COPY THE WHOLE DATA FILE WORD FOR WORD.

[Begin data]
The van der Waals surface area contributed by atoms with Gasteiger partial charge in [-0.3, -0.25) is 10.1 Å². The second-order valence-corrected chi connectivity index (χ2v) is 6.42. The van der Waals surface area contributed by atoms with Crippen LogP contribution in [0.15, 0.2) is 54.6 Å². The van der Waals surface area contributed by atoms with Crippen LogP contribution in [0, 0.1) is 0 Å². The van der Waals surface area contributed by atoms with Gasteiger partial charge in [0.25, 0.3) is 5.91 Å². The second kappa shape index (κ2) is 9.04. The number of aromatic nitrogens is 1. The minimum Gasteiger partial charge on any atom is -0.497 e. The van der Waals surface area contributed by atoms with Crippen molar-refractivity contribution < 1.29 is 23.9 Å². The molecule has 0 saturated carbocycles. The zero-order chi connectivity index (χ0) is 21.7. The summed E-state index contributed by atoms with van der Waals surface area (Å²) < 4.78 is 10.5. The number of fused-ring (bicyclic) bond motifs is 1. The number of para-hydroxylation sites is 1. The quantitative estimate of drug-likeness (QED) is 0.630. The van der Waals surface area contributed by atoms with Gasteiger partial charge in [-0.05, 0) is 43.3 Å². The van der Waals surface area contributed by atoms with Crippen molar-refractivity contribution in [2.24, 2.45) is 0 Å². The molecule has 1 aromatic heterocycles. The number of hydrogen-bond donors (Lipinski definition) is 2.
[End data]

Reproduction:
The van der Waals surface area contributed by atoms with Gasteiger partial charge in [-0.3, -0.25) is 10.1 Å². The second-order valence-corrected chi connectivity index (χ2v) is 6.42. The van der Waals surface area contributed by atoms with Crippen LogP contribution in [0.15, 0.2) is 54.6 Å². The van der Waals surface area contributed by atoms with Crippen LogP contribution in [0, 0.1) is 0 Å². The van der Waals surface area contributed by atoms with Gasteiger partial charge in [0.25, 0.3) is 5.91 Å². The second kappa shape index (κ2) is 9.04. The number of aromatic nitrogens is 1. The minimum Gasteiger partial charge on any atom is -0.497 e. The van der Waals surface area contributed by atoms with Crippen molar-refractivity contribution < 1.29 is 23.9 Å². The molecule has 0 saturated carbocycles. The zero-order chi connectivity index (χ0) is 21.7. The summed E-state index contributed by atoms with van der Waals surface area (Å²) < 4.78 is 10.5. The number of fused-ring (bicyclic) bond motifs is 1. The number of para-hydroxylation sites is 1. The quantitative estimate of drug-likeness (QED) is 0.630. The van der Waals surface area contributed by atoms with Gasteiger partial charge in [-0.05, 0) is 43.3 Å². The van der Waals surface area contributed by atoms with Crippen molar-refractivity contribution in [2.24, 2.45) is 0 Å². The molecule has 1 aromatic heterocycles. The number of hydrogen-bond donors (Lipinski definition) is 2.